• fluoroquinolones;
  • carbapenems.

All new-generation antibiotics are broad-spectrum preparations. They have high efficiency and minimal side effects.

Treatment period is an average 5-10 days, but in severe cases, it can be increased to one month.

Side Effects

When receiving antibacterial drugs side effects can occur. If they are pronounced, it is necessary to immediately stop taking the drug and consult a doctor.

The most frequent antibiotics side effects include:

  • nausea;
  • vomiting;
  • stomach aches;
  • dizziness;
  • headaches;
  • urticaria fever or rash;
  • itching;
  • Quincke’s disease;
  • toxic effects on the liver;
  • toxic effects on gastrointestinal tract;
  • endotoxin shock;
  • intestinal dysbacteriosis (diarrhea or constipation);
  • reduced immunity and body weakening (brittle nails, hair).

Because antibiotics have many possible side effects, they should be taken with great caution. Self-medication is unacceptable, as it can have serious consequences.

Especially precautions should be taken at the antibiotic treatment of children and elderly people. If you have allergies antibacterial drugs should be taken with antihistamines.

Advice to Patients

Any antibiotic treatment, even of a new generation, is always a serious impact on health. Of course, they treat the main infectious disease, but also general immunity is greatly reduced. They kill not only pathogens but also normal microflora.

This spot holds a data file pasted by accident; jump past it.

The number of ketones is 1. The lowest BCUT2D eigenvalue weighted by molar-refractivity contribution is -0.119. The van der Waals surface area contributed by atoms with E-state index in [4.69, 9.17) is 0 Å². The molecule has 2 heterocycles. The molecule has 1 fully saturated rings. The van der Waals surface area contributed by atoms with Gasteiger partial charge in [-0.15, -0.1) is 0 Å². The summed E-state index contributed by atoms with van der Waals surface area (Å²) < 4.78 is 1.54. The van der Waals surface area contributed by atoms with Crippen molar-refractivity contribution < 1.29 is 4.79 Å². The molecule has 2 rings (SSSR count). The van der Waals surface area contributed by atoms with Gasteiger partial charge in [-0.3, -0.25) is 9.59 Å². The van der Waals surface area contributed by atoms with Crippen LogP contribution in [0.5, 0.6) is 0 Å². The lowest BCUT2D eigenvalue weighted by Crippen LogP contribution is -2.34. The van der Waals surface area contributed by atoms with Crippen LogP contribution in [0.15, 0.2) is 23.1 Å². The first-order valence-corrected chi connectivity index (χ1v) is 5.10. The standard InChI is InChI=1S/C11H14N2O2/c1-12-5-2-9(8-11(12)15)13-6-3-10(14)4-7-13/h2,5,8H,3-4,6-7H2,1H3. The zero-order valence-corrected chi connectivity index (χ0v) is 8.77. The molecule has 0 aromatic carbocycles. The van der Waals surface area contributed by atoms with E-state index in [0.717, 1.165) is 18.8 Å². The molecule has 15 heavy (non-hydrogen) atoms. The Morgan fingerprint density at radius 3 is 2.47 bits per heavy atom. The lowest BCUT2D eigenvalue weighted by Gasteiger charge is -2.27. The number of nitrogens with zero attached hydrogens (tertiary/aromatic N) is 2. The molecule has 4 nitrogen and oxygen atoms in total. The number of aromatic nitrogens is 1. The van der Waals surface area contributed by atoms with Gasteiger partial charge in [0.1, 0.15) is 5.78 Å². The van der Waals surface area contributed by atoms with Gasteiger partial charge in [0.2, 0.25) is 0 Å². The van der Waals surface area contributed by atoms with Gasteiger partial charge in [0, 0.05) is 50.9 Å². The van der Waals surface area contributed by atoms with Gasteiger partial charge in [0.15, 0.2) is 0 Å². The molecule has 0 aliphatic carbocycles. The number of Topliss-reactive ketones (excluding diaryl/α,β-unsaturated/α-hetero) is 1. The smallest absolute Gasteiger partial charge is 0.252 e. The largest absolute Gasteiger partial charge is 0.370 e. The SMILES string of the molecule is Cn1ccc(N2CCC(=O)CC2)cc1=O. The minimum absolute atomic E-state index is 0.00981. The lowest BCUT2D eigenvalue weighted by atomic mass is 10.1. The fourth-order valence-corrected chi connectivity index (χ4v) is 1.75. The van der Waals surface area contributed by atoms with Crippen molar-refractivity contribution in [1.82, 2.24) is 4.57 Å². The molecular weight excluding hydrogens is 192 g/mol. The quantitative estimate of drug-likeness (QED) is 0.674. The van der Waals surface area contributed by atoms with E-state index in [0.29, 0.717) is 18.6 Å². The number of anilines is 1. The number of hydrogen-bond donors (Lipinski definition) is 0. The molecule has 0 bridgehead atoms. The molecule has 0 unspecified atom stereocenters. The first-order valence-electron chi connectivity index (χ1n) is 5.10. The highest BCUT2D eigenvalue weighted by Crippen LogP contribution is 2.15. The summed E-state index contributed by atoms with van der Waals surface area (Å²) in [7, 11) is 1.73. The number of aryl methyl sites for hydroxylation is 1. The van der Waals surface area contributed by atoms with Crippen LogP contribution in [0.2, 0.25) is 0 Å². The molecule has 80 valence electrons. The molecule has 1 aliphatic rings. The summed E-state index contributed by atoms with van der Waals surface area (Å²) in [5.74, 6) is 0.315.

It will take some time to restore body defenses. If side effects are pronounced, especially those associated with the digestive tract, sparing diet is recommended.

It is recommended to eat more sour-milk products, which are beneficial to stomach and intestines. Fatty, salty, spicy food should be temporarily limited for the period of approximately two weeks.

Prebiotics and probiotics are essential. Reception onset must be simultaneous with antibacterial drugs. But after the treatment course, probiotics and prebiotics should be taken for about two weeks to settle beneficial bacteria of the intestine.

If antibiotics have a toxic effect on the liver, hepatoprotector reception may be advisable. These drugs will restore damaged liver cells and protect healthy ones.

Since the immune system is reduced, the body is especially prone to colds. So you should take care of yourself and not super cool. Take immunomodulatory agents, but it is better if they are of plant origin.

If the disease is viral, antibiotics are useless, even broad-spectrum and of the latest generation. They can only serve as a preventive measure for bacterial infection. For viruses treatment, antiviral drugs are used.